We self-employed professionals spend a great deal of our marketing effort on searching for the right words. We read books, take classes, and hire consultants to help us write copy for our marketing materials. Writing sales letters, drafting brochures, and composing web sites consumes hours or days of precious marketing time. But it appears that many professionals have mistaken all this wordsmithing for productive action.
Don’t get me wrong; the words we use to market ourselves are important and deserve our attention. But crafting the message and delivering it are not at all the same thing. Here are some situations I’ve encountered with clients that illustrate this all-too-common marketing blunder.
“I spent $3000 on a brochure and I haven’t gotten a single client from it.”
If all we had to do in order to succeed at marketing ourselves was spend money, I suspect many more of us would have thriving businesses. But when selling your own professional services, it rarely works that way. A brochure can be a useful device for getting a prospect’s attention or providing information about our services. Its true function, though, is to open the door to more conversation, not to close a sale.
Brochures don’t get clients all by themselves. Before you begin work on one, you should know exactly how you will use it. Will you send it by direct mail? Distribute it through strategic partnerships? Give it to people who inquire about your services? Include it in proposals you write? What are the specific action steps you have in mind that require having a brochure? The best marketing tools in the world are worthless without a plan for how to use them.
“I can’t follow up on these leads because I don’t have a good sales letter.”
The quest for the perfect sales letter seems to prevent far too many of us from reaching out to prospective clients. It appears that many professionals are convinced that there IS such a thing as the perfect sales letter — you know, the one that results in your phone ringing off the hook with eager clients as soon as they receive it? Searching for this holy grail of marketing, they delay and delay until all their leads grow stale.
Instead of focusing so much on the content of your sales letters, put your emphasis on repeat contacts using multiple channels over time. Place a call, then send a note, call again, then send an e-mail. You could make contact with a prospect four times over a two week span in less time than it takes you to write and rewrite one “perfect” letter. A series of action steps like this will have much more likelihood of resulting in a live conversation than almost any letter you could write.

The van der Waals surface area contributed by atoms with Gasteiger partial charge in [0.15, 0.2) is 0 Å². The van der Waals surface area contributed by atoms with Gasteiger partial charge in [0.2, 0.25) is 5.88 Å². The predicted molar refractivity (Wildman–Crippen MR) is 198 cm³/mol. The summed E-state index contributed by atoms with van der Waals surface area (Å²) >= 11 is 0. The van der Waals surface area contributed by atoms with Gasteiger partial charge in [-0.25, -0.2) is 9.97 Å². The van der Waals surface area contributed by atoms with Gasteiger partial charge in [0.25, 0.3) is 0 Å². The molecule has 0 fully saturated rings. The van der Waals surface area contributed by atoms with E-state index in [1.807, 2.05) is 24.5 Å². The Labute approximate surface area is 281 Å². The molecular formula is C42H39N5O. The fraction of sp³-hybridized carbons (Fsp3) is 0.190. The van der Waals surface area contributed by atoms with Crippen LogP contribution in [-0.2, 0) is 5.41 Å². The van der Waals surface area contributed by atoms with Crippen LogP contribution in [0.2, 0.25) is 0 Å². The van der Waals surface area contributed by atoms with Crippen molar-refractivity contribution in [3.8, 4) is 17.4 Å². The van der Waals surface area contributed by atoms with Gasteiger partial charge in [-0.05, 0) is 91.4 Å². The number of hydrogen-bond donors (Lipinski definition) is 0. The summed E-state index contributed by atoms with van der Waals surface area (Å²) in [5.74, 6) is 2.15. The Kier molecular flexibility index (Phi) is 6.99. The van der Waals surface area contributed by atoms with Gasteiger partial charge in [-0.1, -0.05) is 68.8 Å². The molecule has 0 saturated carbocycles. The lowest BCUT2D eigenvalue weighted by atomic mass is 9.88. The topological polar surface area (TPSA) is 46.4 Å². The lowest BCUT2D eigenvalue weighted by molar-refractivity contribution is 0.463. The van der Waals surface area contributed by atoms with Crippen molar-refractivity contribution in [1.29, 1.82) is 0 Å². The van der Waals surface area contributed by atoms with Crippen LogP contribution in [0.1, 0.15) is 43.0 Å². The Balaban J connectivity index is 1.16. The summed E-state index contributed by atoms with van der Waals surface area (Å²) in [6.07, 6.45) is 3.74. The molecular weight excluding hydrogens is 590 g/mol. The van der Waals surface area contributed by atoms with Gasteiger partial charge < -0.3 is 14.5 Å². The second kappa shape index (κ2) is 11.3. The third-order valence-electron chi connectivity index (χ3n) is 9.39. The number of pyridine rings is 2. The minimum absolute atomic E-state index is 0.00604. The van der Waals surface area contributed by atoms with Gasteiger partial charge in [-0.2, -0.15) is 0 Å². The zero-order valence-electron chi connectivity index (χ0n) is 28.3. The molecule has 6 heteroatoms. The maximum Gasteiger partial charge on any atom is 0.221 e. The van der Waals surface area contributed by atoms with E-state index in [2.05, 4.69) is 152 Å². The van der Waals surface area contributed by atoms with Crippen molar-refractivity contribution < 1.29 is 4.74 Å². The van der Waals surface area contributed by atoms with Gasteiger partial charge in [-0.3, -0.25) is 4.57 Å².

“I can’t start marketing; my web site isn’t done yet.”
The idea of marketing one’s business on the web didn’t even exist before the mid-90’s. And somehow, we managed to market ourselves without it. Now it seems that having a web site up has become a prerequisite for getting clients. Actually, the universe really hasn’t changed that much.
For the vast majority of professional service providers, their first few clients come as a result of pre-existing personal connections. These clients are people they already know, or the friends and colleagues of people they know. There’s no need for a web presence to land clients like these.
In fact, you’ll compose a much better web site after you have had the opportunity to have a few real sales conversations, so you’ll know more about what works when you speak to potential clients. If prospects need more information about you, put it on paper or send an e-mail. Just because you CAN share information about your business on the web doesn’t mean you have to.
Brochures, sales letters, and web sites are all excellent and effective marketing tools. Writing powerful and informative marketing copy is a useful skill to learn or hire out to a professional. Just don’t let your marketing get put on hold because you haven’t yet found the perfect words to use. In marketing your services, actions really do speak louder than words.